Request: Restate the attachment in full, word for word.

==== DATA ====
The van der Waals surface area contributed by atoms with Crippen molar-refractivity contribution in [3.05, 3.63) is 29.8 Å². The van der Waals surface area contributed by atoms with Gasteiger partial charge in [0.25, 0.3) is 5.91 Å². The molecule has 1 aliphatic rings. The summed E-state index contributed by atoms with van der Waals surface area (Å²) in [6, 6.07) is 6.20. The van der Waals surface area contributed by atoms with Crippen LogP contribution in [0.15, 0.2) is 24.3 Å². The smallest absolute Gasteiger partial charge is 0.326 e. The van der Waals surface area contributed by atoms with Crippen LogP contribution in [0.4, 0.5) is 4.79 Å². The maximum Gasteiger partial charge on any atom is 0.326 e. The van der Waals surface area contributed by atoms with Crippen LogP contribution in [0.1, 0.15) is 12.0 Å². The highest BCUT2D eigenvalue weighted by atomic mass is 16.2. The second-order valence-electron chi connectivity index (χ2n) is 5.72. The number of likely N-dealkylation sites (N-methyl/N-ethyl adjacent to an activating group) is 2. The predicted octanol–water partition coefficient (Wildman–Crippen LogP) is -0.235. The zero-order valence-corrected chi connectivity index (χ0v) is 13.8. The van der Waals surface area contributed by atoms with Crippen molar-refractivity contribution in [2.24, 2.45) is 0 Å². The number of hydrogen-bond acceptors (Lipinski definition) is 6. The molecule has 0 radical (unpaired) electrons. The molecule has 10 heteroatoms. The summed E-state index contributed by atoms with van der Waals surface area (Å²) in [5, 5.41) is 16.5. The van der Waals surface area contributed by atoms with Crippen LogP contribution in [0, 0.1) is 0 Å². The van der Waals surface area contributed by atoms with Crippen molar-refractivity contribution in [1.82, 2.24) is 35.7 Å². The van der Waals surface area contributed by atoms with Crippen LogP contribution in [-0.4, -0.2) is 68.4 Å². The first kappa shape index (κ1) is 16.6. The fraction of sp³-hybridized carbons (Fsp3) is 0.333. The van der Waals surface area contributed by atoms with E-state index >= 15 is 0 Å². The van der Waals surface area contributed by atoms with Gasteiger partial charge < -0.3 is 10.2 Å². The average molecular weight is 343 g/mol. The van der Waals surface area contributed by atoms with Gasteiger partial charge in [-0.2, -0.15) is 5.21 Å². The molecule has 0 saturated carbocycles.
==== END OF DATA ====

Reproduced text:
The van der Waals surface area contributed by atoms with Crippen molar-refractivity contribution in [3.05, 3.63) is 29.8 Å². The van der Waals surface area contributed by atoms with Gasteiger partial charge in [0.25, 0.3) is 5.91 Å². The molecule has 1 aliphatic rings. The summed E-state index contributed by atoms with van der Waals surface area (Å²) in [6, 6.07) is 6.20. The van der Waals surface area contributed by atoms with Crippen LogP contribution in [0.15, 0.2) is 24.3 Å². The smallest absolute Gasteiger partial charge is 0.326 e. The van der Waals surface area contributed by atoms with Crippen LogP contribution in [0.4, 0.5) is 4.79 Å². The maximum Gasteiger partial charge on any atom is 0.326 e. The van der Waals surface area contributed by atoms with Crippen LogP contribution in [0.1, 0.15) is 12.0 Å². The highest BCUT2D eigenvalue weighted by atomic mass is 16.2. The second-order valence-electron chi connectivity index (χ2n) is 5.72. The number of likely N-dealkylation sites (N-methyl/N-ethyl adjacent to an activating group) is 2. The predicted octanol–water partition coefficient (Wildman–Crippen LogP) is -0.235. The zero-order valence-corrected chi connectivity index (χ0v) is 13.8. The van der Waals surface area contributed by atoms with Crippen molar-refractivity contribution in [2.24, 2.45) is 0 Å². The number of hydrogen-bond acceptors (Lipinski definition) is 6. The molecule has 0 radical (unpaired) electrons. The molecule has 10 heteroatoms. The summed E-state index contributed by atoms with van der Waals surface area (Å²) in [5, 5.41) is 16.5. The van der Waals surface area contributed by atoms with Crippen LogP contribution in [0, 0.1) is 0 Å². The van der Waals surface area contributed by atoms with Crippen molar-refractivity contribution in [1.82, 2.24) is 35.7 Å². The van der Waals surface area contributed by atoms with Crippen LogP contribution in [-0.4, -0.2) is 68.4 Å². The first kappa shape index (κ1) is 16.6. The fraction of sp³-hybridized carbons (Fsp3) is 0.333. The van der Waals surface area contributed by atoms with E-state index >= 15 is 0 Å². The van der Waals surface area contributed by atoms with Gasteiger partial charge < -0.3 is 10.2 Å². The average molecular weight is 343 g/mol. The van der Waals surface area contributed by atoms with Gasteiger partial charge in [-0.2, -0.15) is 5.21 Å². The molecule has 0 saturated carbocycles.